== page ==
## Metric for the win…

I’m not a fan of the imperial system when it comes to engineering calculations, I make no secret of this. Nothing is easier than multiples of ten in my mind, it just makes sense. As opposed to a 12 here…

ENGINEER v SHEEP!

Nothing at all to do with sheep...

ENGINEER v SHEEP!

Nothing at all to do with sheep...

I’m not a fan of the imperial system when it comes to engineering calculations, I make no secret of this. Nothing is easier than multiples of ten in my mind, it just makes sense. As opposed to a 12 here…

Well, this post has been a while coming (since Part 9), not because it took a lot of work. Quite the opposite, more regarding a lack of progress on this project in the last few months! Life has a way…

In part 1 we added a single line of JavaScript, it was basic. But hopefully that single line of JavaScript provided some inspiration on how you could make other stamps you might create dynamic, and less specific. In this post…

In my previous post I commented on how Bluebeam could be made a ‘little‘ bit more useful. It wouldn’t be that hard for the developers … surely. However, if you know a little JavaScript and are motivated enough you can…

As far as I can tell, Bluebeam has all but become the defacto standard for electronically marking up PDF’s in structural engineering consultancies. By default, it basically comes with nothing to make your job easier as a structural engineer when…

In Part 2 we covered the functions for creating coordinates for accurately representing shear reinforcement (stirrups and links) using an XY scatter chart in Excel. In this third and final part, we’ll cover the functions for outputting the minimum lengths…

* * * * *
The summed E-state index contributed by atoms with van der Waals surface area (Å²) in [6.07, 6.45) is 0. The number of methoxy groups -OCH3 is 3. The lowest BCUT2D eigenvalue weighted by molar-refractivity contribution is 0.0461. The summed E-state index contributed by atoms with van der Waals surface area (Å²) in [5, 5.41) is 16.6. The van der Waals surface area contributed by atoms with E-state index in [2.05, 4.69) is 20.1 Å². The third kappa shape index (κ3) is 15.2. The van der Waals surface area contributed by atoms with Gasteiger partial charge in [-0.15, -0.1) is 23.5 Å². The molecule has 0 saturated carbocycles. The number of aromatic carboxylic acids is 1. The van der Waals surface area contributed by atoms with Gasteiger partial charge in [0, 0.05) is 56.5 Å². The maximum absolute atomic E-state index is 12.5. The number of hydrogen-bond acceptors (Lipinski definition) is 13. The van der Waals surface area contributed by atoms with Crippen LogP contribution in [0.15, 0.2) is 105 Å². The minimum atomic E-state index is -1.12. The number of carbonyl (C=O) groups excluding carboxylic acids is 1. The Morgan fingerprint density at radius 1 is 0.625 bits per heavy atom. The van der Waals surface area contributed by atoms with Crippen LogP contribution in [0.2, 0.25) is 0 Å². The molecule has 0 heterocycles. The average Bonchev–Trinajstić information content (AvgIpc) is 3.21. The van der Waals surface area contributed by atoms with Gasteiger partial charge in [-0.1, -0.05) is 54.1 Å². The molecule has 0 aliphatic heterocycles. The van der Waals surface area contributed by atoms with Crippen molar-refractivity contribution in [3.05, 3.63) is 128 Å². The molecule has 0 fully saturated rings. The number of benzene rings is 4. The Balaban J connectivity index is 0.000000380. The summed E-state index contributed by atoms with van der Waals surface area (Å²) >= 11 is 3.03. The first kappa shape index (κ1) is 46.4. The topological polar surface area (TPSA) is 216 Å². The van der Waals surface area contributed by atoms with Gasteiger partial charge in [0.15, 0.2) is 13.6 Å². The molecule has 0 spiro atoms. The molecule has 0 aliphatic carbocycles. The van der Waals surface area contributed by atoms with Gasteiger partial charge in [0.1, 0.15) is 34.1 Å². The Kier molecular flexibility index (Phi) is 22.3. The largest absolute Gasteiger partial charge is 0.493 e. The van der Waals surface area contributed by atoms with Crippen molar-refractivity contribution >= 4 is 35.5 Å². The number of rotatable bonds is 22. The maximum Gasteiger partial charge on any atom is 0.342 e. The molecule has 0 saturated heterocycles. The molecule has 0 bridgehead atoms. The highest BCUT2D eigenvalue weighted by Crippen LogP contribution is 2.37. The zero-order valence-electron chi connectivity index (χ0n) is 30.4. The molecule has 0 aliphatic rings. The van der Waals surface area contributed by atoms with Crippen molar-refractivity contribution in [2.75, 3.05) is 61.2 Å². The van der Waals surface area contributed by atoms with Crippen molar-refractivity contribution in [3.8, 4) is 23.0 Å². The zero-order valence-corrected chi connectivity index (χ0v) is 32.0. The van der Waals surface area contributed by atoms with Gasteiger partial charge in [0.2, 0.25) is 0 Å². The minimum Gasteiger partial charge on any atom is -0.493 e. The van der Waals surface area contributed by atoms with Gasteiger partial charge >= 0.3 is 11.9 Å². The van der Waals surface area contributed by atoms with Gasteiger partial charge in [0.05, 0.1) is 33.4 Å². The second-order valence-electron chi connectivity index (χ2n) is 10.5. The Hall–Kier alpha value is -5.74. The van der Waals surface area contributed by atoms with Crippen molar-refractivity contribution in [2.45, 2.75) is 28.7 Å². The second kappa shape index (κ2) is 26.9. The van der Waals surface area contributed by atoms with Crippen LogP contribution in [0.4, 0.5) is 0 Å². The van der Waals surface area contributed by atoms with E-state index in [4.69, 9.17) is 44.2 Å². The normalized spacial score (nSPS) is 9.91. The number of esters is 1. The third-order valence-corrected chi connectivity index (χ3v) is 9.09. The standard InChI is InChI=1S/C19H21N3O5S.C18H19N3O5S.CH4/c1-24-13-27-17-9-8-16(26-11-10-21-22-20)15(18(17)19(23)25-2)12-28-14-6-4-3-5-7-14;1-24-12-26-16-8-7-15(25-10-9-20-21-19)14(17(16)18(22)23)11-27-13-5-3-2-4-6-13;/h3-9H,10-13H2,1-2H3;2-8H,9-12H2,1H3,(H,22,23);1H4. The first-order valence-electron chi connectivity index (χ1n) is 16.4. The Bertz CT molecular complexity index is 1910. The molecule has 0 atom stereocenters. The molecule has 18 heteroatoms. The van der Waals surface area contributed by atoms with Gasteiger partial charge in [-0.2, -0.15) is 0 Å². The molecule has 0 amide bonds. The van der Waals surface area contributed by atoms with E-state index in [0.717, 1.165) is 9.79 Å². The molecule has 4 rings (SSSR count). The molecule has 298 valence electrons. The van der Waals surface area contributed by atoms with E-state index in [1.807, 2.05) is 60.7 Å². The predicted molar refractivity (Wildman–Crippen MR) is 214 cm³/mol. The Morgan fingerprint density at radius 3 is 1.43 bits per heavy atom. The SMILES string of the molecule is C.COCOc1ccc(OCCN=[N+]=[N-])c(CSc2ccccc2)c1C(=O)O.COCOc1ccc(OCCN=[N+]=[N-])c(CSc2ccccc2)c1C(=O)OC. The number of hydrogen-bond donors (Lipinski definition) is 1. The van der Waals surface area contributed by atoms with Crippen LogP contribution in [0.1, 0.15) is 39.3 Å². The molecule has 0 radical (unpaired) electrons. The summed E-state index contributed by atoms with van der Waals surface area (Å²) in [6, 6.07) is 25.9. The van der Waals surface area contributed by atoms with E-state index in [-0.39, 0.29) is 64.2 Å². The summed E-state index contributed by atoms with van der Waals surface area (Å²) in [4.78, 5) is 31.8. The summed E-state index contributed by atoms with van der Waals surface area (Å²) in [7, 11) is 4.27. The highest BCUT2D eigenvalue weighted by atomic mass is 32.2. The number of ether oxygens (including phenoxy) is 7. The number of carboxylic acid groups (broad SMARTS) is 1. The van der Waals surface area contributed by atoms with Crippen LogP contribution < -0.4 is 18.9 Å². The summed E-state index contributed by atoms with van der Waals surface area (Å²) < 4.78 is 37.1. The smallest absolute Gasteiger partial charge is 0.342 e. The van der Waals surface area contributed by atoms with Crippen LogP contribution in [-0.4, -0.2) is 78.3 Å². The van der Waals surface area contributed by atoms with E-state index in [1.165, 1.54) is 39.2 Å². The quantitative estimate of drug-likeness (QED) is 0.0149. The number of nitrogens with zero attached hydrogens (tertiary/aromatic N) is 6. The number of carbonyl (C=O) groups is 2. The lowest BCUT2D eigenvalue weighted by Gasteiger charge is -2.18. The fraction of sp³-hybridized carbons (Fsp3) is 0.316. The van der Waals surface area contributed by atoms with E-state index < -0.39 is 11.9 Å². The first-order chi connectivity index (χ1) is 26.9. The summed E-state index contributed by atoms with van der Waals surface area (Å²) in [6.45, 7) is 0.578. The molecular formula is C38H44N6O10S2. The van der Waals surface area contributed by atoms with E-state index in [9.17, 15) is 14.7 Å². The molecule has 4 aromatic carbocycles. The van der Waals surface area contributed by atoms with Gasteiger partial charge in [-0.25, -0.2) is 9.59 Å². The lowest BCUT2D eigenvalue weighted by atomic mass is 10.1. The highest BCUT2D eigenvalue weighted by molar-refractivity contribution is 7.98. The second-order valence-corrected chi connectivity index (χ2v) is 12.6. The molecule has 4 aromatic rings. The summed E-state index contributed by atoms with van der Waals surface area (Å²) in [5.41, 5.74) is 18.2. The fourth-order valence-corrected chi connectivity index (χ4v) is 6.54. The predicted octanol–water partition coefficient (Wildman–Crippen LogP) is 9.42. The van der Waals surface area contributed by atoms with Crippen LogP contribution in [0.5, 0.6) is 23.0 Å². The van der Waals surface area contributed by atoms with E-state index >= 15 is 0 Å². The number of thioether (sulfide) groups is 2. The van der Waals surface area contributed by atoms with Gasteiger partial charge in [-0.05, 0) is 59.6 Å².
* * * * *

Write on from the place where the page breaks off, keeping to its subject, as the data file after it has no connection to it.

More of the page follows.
Onto explaining the user defined functions, if you have no idea what I’m talking about go see Part 1.

One thing that irks me about a lot of spreadsheets I’ve seen created over the years is the fact that the inputs for something that can be visualised are hidden behind a few numbers in cells. No visual representations of…

Minimum steel, love it or hate it, we have minimums for a reason even if it seems like overkill sometimes given that we may have very low demands. This post will demonstrate why (I hope) we are required to comply…

Well, one person’s world of torsion anyway… In this post I’ll show how to use Mathematica to check some derivatives of torsion relationships. Mathematica is an analysis/computational tool by Wolfram. Now if you had to pony up the dollars for…

In this post we’ll try demystify CL 5.6.4 part b, what the hell does it really mean? Well this is my take on it anyway… I can’t say for certain I’m correct as I’ve never seen anyone else use it,…

So if you’ve been following along with this series you now hopefully know a little bit more about some of the methods involved in undertaking buckling analyses. Pat yourself on the back for making it this far through my ramblings…

In the last post we looked at the basic method of undertaking a flexural buckling analysis using Mastan2 and interpretation of the results. We compared a couple of the built-in equations in AS4100 & NZS3404 relating to the moment modification…

In the last post in this series we looked at a semi-real scenario where a rational elastic buckling analysis was undertaken in which we were able to determine the axial capacity of a system of members. The exact type of…

In part 1 of this series, we briefly explored the requirements related to calculating the capacity of a column via the use of a buckling analysis. Introducing the general methodology to follow and showing agreement with the normal hand methods…

This post was inspired by a rather epic post at Eng-Tips forum, which came out of a seemingly simple request for some help on the segment length to consider for a continuous beam design to AS4100 (the Australian Steel code).…